Despite RJR's "just say no" response to the shareholder vote, LeBow remains committed to a rapid spin-off of the food business. If Brooke Group wins a proxy fight but fails to complete a spin-off within six months, the dissident says it will call a special meeting to elect new directors, according to Eisner. Brooke Group's other goals for RJR are:

The company says its corporate governance profile is already shareholder-friendly. For example, directors are elected for one-year terms, and the board has not adopted a poison pill.

CALPERS ANALYSIS OF ITS 1996 TARGETS revealed that four of eight (excluding Melville and Edison Brothers) had at least one director who served on the boards of four or more poorly performing companies, according to Gillan. She said this individual director review was part of CalPERS new focus on the performance of the board. The fund isn t ready to publicize the names of these directors. (For details on CalPERS 1996 activism campaign, see Feb. 6 Alert.)

RELATIONAL INVESTORS LP, a fund created by Ralph Whitworth and David H. Batchelder, will use a strategy similar to CalPERS 1996 focus on mid-sized companies. Whitworth said the fund, which should soon receive $200 million from CalPERS, plans to buy 3 to 10 percent stakes in four to six mid-sized firms. The fund is focusing on underperformers relative to peers and the market and where there is a clear path toward reversing the performance. Whitworth said the fund expects improved financial results in 12 to 24 months.

LINDA QUINN, speaking on her last day at the SEC, told attendees at the ISS conference Feb. 23 that reform of the shareholder proposal process is unlikely without some consensus by all interested parties--including companies, institutional investors, socially-conscious investors, investment managers, individuals and unions. Current positions of interested parties are basically unchanged from 1983, the last year the SEC attempted to revise the process, she said, and this isn t a prescription for a constructive approach.

Quinn, outgoing director of SEC's division of corporation finance, reported that two recent SEC initiatives have been tabled. A proposal to abbreviate the disclosure in corporate annual reports met with widespread opposition. As proposed, full disclosure would have been included in 10-Ks, which companies would have been required to mail within five days of a shareholder's request. Due to the increased availability of financial information on-line through the SEC's EDGAR system and other sources, the commission proposed changing a company's responsibilities from the delivery of information to the access of information. However, access is not an idea whose time has come, Quinn reported.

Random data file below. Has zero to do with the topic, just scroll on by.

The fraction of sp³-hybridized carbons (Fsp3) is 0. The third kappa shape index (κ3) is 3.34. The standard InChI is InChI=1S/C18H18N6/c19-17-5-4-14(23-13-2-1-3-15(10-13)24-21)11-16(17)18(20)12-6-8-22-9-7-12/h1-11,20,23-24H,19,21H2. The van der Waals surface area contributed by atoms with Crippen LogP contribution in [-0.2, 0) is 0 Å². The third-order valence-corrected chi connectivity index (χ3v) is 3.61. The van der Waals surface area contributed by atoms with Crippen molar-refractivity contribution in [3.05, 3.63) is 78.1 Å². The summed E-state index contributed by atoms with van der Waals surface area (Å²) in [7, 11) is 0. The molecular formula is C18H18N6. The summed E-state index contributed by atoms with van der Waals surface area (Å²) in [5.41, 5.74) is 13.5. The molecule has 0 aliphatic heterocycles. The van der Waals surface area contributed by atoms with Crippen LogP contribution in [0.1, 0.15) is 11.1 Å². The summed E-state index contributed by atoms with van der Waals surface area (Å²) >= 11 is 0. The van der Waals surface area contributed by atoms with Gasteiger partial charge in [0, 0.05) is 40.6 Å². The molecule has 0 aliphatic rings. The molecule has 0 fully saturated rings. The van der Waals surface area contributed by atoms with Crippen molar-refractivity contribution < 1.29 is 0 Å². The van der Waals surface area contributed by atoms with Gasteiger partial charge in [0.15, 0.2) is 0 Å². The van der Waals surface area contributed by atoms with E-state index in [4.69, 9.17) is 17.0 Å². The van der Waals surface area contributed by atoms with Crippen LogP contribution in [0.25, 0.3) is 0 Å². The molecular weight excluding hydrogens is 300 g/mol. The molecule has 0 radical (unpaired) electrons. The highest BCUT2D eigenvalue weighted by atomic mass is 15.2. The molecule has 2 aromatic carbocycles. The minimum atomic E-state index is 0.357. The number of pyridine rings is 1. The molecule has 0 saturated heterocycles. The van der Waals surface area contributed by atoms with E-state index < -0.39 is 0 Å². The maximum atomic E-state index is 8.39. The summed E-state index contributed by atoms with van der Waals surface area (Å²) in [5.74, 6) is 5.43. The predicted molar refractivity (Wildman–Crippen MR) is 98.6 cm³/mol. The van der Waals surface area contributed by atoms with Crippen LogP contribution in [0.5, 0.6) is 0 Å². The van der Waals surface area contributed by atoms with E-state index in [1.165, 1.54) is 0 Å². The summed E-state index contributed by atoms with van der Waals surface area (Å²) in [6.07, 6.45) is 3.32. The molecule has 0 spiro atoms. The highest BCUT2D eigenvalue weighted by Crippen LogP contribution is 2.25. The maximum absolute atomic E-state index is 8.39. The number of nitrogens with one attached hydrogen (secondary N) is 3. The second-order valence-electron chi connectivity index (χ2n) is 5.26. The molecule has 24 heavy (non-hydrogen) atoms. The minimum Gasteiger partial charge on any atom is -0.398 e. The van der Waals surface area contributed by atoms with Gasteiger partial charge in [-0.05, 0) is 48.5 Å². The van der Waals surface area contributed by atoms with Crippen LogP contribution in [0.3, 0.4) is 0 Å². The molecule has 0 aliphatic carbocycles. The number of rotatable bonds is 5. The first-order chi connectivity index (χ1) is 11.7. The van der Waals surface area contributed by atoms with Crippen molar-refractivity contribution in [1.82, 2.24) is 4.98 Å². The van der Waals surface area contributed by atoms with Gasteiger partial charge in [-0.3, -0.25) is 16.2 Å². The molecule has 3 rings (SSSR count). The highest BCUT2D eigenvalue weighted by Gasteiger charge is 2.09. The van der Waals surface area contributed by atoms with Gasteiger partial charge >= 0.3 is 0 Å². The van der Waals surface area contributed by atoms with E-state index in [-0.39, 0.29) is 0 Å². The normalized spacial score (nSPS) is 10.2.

Reaction was predictably mixed to the SEC's proposal to move certain information from the executive compensation section of the proxy materials to the footnotes of the annual report and to amend the proxy statement disclosure of director pay to a tabular format. Users generally opposed moving the executive pay information but supported changing the director pay format. Companies were more enthusiastic about the executive pay changes but voiced opposition to the proposed director pay table. The split is not a prescription for fast action, Quinn said. She doesn t expect any changes for the upcoming proxy season.

Two rulemaking issues are pending. First, the commission hasn t responded to a request from a number of institutional shareholders for the reversal of the Cracker Barrel decision, which allows companies to omit employment-related proposals on the grounds of ordinary business. Second, in response to a petition from the American Trucking Association to allow the exclusion of certain shareholder resolutions filed by unions, Quinn said the SEC staff is putting the burden on companies to provide quite concrete evidence of an attempt to misuse the process.

THE AMERICAN BAR ASSOCIATION's committee on corporate laws has proposed amending the Model Business Corporation Act to increase the percentage of outstanding shares required to call a special meeting from 10 percent to up to 25 percent. The committee says the more stringent requirement will give corporations greater flexibility to prevent the occasional abusive use of the special meeting demand procedure by a relatively small minority of shareholders. Many states incorporate the provisions of the ABA's Model Act in their state laws.

The rights of shareholders to call special meetings have been limited by a growing number of companies and states. For example, when Rhode Island-based Hasbro received a hostile offer from Mattel earlier this year, the state legislature passed a bill deleting a law allowing owners of at least 10 percent of the stock to call a special meeting. A growing number of companies have amended their bylaws to increase the percentage of shares required to call a special meeting or to eliminate the right entirely.

The proposal also includes a statutory provision requiring an announcement to be made at the meeting specifying when the polls will close--after which, no ballots, proxies or votes may be revoked or changed. The committee said this addresses relatively sparse case law...some of which suggests votes could be changed up until the time that the inspectors of the election announced the results.

Comments on the proposed change are due by May 1, 1996 and should be sent to Donald A. Scott, Chair, Committee on Corporate Laws, 2000 One Logan Square, Philadelphia, PA 19103.

END